Sometimes when we adapt to circumstances, the results surpass expectations. That’s exactly what happened to the Literacy Boost reading clubs in Dumka, India.
The Literacy Boost programme started off slow in Dumka, according to Simha, the Literacy Coordinator from World Vision. The only learning materials were in Hindi, which made it difficult for the children to read and understand. However, once the materials were changed into Dumka’s native tongue of Santhali, the results drastically improved. This programme produced the first ever books in the Santhali language written in Devanagari script.
Dumka is one of the four ADPs in India where Literacy Boost has been implemented. There are 75 reading camps total in India, 15 of which are located in Dumka. Shanti, a student in Dumka, said she could barely recognise the alphabet when she started at the reading club because it was in Hindi.
“World Vision India helped train myself and other volunteers to write and publish literature in the native tongue, Santhali, for the reading clubs,” Palthan, a reading camp facilitator says. “Today, thanks to the initiative taken by World Vision India, Shanti can read fluently and also comprehend what she’s reading.”
Since joining the reading club, Shanti has significantly improved her reading and comprehension skills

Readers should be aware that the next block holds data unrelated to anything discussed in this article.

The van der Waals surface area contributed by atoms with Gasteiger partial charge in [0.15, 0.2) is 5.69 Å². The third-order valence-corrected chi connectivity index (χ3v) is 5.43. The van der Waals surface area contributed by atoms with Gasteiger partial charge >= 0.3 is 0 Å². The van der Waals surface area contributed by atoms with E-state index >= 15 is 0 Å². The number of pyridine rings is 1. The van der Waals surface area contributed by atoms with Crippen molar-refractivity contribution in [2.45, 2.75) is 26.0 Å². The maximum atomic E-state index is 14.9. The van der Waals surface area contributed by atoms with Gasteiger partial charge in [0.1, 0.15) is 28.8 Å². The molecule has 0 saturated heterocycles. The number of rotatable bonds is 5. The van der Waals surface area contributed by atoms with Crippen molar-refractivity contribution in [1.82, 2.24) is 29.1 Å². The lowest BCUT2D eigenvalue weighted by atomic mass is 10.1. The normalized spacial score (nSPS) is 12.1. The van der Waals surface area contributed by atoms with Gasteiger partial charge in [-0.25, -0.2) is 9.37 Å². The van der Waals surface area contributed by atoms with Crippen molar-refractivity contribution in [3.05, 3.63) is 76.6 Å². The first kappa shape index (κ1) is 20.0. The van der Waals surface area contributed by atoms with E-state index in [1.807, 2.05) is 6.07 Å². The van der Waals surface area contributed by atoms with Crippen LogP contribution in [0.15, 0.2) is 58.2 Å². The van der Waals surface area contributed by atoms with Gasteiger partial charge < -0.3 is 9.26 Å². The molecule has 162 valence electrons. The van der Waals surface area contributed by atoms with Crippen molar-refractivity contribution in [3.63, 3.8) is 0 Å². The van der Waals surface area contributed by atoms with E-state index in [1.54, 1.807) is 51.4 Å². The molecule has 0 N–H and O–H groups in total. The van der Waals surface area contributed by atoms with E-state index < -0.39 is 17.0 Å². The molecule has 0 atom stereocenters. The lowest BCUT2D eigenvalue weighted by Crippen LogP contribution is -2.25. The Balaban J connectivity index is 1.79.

Subodhni, Shanti’s mother, says since joining the reading club, Shanti has significantly improved her reading and comprehension skills. Because of the new materials in her native language, Subodhni is able to help Shanti. Subodhni attended a parents’ workshop where she learned how to help Shanti practice her reading. But until the reading material changed to their native tongue, she had a difficult time implementing what she learned in the workshop.
In total, 2,140 parents attended parental awareness workshops in India. These workshops are part of the Literacy Boost program to help parents get involved in helping their children read. The parental workshops consist of seven two hour modules each week. The parents are told how to create reading materials at home for their children using waste material like newspapers or boxes, read to their children daily, create a reading corner at home and ensure the child understands the words/action/objects in the conversation.
Shanti’s teacher Nilima, stressed the importance of parents helping their children: “Equally as important in a child’s education is what happens when they return home after school,” says Nilima. “Without support and encouragement from parents, it’s difficult for a child to continue his or her studies. World Vision India’s programme is helping to raise awareness and participation from the communities in their children’s education.”
Through parental training and new learning material in the native language, the number of children participating in Dumka reading clubs has increased from 375 to 425 in fewer than two months according to Simha.
With the new literature, children are making remarkable progress in their reading and comprehension skills. Shanti, and many children like her, are thrilled with the change and are looking forward to learning more in the reading clubs.
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